Intellectual property rights stimulate development of new medicines, but must be implemented in an impartial way that safeguards public health. We also need to ensure that there are additional incentives for the development of the drugs needed to address the health problems of people in poor countries,” Dr Brundtland said.


Among the ideas emerging from the meeting were:

Differential prices back to top

Differential pricing would allow companies that make patented drugs to recover most of the costs of research and development in richer markets and at the same time to sell or license production at lower prices in lower-income countries. Advocates said this could be a win-win solution if consumers in richer countries do not face higher prices as a result.

Critical to the success of this would be methods of preventing lower priced drugs from finding their way into rich country markets. A number of speakers were also concerned that lower prices in developing countries should not be used as reference points for price controls in industrialized countries.

Options for appropriate strategies suggested in the workshop included: creating the right conditions so that the market determines differential pricing; discounts negotiated bilaterally between companies and purchasers (which could include bulk purchasing on behalf of many customers); licences agreed voluntarily between patent owners and generic manufacturers; and global procurement and distribution systems.


Competition and generic drugs
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Several speakers also felt that generic drug manufacturers play an important role in bringing competition to pharmaceutical markets and improving production efficiency, which would reduce prices further.


Intellectual property and TRIPS safeguards
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Participants acknowledged that intellectual property protection is an important incentive for research and development into new drugs. Some said there are also other ways to encourage research and development.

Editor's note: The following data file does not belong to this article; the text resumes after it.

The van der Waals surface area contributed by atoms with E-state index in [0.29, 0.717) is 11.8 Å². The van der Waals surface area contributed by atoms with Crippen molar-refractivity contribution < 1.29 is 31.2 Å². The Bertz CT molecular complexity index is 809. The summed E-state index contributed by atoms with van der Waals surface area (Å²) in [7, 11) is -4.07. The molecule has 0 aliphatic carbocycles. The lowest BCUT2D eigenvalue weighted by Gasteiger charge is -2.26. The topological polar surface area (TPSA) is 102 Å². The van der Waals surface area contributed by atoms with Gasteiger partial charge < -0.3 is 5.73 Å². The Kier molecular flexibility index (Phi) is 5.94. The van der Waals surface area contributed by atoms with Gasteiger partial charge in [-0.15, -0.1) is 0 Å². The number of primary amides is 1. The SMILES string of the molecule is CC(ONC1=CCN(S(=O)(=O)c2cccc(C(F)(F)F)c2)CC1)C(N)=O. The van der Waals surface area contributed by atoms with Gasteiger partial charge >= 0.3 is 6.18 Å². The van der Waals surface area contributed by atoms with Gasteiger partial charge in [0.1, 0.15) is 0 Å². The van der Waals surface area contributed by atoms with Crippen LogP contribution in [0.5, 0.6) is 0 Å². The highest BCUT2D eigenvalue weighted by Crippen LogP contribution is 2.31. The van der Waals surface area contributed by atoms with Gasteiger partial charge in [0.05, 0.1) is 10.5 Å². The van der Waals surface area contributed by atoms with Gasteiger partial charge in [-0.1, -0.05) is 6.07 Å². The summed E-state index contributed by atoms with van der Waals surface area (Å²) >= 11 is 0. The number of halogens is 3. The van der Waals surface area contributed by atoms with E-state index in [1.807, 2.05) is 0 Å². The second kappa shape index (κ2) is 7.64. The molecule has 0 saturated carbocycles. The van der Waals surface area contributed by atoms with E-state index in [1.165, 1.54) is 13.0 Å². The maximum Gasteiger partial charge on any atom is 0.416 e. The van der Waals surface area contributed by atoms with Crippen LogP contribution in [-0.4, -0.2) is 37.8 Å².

At the same time, countries need to be able to make use of the public health safeguards built into the TRIPS Agreement — including compulsory licensing (governments allowing others to produce a patented invention without the patent owner’s permission) and “parallel” imports (i.e. imports of products supplied by the patent owner or a licensee at a lower price in another country).


Financing
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When drug prices fall — and many low priced essential drugs are already available — there is still no guarantee that poor communities can afford them. This is particularly true for HIV/AIDS drugs. Even with costs coming down to $500 per patient per year, this is well beyond the reach of the many countries whose total health expenditure is less than $10 to $20 per year. In these cases, significant amounts of external financing is needed.

Many of the participants also said financing for drugs should not be considered in isolation. They called for massive increases in finance to develop effective healthcare systems in general, including training, education and delivery, as well as for buying the drugs.

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For more information:

Background papers for the conference are available on the WHO and WTO websites. For the WHO (www.who.int) look for “medicines” and “documents”.

For more information on TRIPS and pharmaceuticals, see a WTO fact sheet, downloadable from the TRIPS news page.

A report of the workshop’s proceedings and the presentations will shortly be available on these websites.